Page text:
NewslettersMarch 16th, 2021

PG #77: Royal Commissions are systems thinking in practice

Chris Marmo
Chris Marmo, Chief Executive Officer
An illustration by Bel Giles of a lifeboat cutting through the waves.

Illustration by Bel Giles

The last few weeks have seen the release of two landmark reports out of multi-year Royal Commissions – the first into Aged Care, the second into Mental Health.

It’s rare that we get two reports released more or less concurrently, and I found myself drawing some natural comparisons between them. While it’s impossible to summarise both reports, they do detail common policy failures, chronic underfunding and the consequence of deliberate deskilling of workforces.

Both of them show:

  • Funding models that are completely mismatched with the desired human outcomes; incentivising care providers for the wrong things, with little regulation or oversight to ensure care goals are met
  • Undertrained and unprepared staff, stressed and stretched themselves, unable to deliver the care they want to (but, also, sometimes actively abusing those in their care)
  • The systemic overuse of sedation as a coping mechanism for care providers, who chose to keep people in comatose states because care is easier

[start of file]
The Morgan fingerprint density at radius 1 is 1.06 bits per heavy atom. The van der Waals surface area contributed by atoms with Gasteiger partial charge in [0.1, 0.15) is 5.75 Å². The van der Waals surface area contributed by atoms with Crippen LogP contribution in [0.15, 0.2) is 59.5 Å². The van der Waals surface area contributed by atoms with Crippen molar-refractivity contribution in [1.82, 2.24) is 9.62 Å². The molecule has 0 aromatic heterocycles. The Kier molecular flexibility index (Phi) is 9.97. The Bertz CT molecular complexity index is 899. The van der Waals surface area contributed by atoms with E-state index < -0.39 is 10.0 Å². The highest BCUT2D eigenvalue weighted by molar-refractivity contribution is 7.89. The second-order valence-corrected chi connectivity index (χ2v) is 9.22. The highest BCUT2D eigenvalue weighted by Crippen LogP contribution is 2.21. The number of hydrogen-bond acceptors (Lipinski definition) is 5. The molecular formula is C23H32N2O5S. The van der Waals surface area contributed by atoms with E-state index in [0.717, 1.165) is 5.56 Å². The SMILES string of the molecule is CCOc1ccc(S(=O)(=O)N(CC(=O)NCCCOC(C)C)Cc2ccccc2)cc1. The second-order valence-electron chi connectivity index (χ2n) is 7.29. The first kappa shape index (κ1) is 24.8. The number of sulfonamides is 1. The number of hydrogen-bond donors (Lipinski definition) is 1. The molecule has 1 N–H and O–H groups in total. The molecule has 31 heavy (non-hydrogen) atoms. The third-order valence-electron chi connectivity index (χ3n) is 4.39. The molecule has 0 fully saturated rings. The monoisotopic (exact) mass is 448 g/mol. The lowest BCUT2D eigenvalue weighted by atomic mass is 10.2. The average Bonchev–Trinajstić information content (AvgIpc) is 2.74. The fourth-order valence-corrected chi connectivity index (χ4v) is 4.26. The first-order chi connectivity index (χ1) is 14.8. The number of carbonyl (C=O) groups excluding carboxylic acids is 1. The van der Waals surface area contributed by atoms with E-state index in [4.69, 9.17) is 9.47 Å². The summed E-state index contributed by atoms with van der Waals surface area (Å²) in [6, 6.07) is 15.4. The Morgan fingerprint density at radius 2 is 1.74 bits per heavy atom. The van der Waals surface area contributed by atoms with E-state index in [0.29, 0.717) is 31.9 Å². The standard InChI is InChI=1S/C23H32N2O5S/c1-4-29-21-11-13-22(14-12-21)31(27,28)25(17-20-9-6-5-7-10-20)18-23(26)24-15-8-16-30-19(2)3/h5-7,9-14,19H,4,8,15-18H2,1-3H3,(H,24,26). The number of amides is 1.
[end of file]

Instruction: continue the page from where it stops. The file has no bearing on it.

• A lack of respect for the agency of those people in care – human rights being ignored to meet logistical and financial constraints

Together, they paint a bleak picture of how Australian society cares for some of its most vulnerable. They also contain hopeful, clear recommendations for improving these systems outcomes.

Up until the 2017 Royal Commission into the treatment of children in custody in the Northern Territory, I’d never read the actual reports. I’d only seen the news coverage, or maybe read an article about the political appetite (or lack thereof) for acting on recommendations.

Over the last few years though, I’ve made sure to read as much of them as I can in between work and life commitments. I’ve come to recognise them as touchstones, both as snapshots of a system in time, but also as our society’s best attempt to compel itself to change.

As objects, they combine economic analysis and quantitative lag measures of various kinds with multi-year community engagement and witness testimony to paint a holistic picture of a system and its leverage points. They make recommendations, often hundreds of them, and these recommendations themselves are consulted around and vetted by experts.

In fact, they’re fairly similar to what we produce as research reports and design roadmaps, except at a far larger scale.

Like much of the best research and design work, however, they are often ignored.

As designers, we’ve all got examples of our best work falling on deaf ears. If Royal Commissions are the best tools we have as a society to influence systems, then why is their impact so limited?

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